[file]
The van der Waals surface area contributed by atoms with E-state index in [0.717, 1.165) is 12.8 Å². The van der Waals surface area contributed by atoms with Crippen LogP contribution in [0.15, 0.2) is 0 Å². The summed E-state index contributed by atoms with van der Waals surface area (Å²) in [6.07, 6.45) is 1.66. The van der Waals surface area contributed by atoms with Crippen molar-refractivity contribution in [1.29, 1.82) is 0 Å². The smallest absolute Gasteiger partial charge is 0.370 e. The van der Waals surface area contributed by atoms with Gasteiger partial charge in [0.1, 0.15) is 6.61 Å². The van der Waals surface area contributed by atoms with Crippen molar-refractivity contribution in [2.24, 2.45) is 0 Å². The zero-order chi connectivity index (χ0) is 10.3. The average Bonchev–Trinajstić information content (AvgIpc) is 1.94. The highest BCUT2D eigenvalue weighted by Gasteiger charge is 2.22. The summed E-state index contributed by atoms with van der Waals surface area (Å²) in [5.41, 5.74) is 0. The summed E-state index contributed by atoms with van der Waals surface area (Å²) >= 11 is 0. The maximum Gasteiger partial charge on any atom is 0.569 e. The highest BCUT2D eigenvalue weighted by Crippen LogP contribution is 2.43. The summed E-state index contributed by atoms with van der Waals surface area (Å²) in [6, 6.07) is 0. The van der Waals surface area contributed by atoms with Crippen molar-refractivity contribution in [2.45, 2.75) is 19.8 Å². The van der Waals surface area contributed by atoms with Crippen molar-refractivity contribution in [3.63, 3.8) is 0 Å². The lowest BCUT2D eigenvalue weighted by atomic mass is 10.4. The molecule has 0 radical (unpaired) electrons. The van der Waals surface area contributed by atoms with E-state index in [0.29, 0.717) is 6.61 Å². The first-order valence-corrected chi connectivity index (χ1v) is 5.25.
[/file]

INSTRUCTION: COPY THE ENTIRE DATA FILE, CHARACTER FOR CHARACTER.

The van der Waals surface area contributed by atoms with E-state index in [0.717, 1.165) is 12.8 Å². The van der Waals surface area contributed by atoms with Crippen LogP contribution in [0.15, 0.2) is 0 Å². The summed E-state index contributed by atoms with van der Waals surface area (Å²) in [6.07, 6.45) is 1.66. The van der Waals surface area contributed by atoms with Crippen molar-refractivity contribution in [1.29, 1.82) is 0 Å². The smallest absolute Gasteiger partial charge is 0.370 e. The van der Waals surface area contributed by atoms with Gasteiger partial charge in [0.1, 0.15) is 6.61 Å². The van der Waals surface area contributed by atoms with Crippen molar-refractivity contribution in [2.24, 2.45) is 0 Å². The zero-order chi connectivity index (χ0) is 10.3. The average Bonchev–Trinajstić information content (AvgIpc) is 1.94. The highest BCUT2D eigenvalue weighted by Gasteiger charge is 2.22. The summed E-state index contributed by atoms with van der Waals surface area (Å²) in [5.41, 5.74) is 0. The summed E-state index contributed by atoms with van der Waals surface area (Å²) >= 11 is 0. The maximum Gasteiger partial charge on any atom is 0.569 e. The highest BCUT2D eigenvalue weighted by Crippen LogP contribution is 2.43. The summed E-state index contributed by atoms with van der Waals surface area (Å²) in [6, 6.07) is 0. The van der Waals surface area contributed by atoms with Crippen molar-refractivity contribution in [2.45, 2.75) is 19.8 Å². The van der Waals surface area contributed by atoms with Crippen molar-refractivity contribution in [3.63, 3.8) is 0 Å². The lowest BCUT2D eigenvalue weighted by atomic mass is 10.4. The molecule has 0 radical (unpaired) electrons. The van der Waals surface area contributed by atoms with E-state index in [0.29, 0.717) is 6.61 Å². The first-order valence-corrected chi connectivity index (χ1v) is 5.25.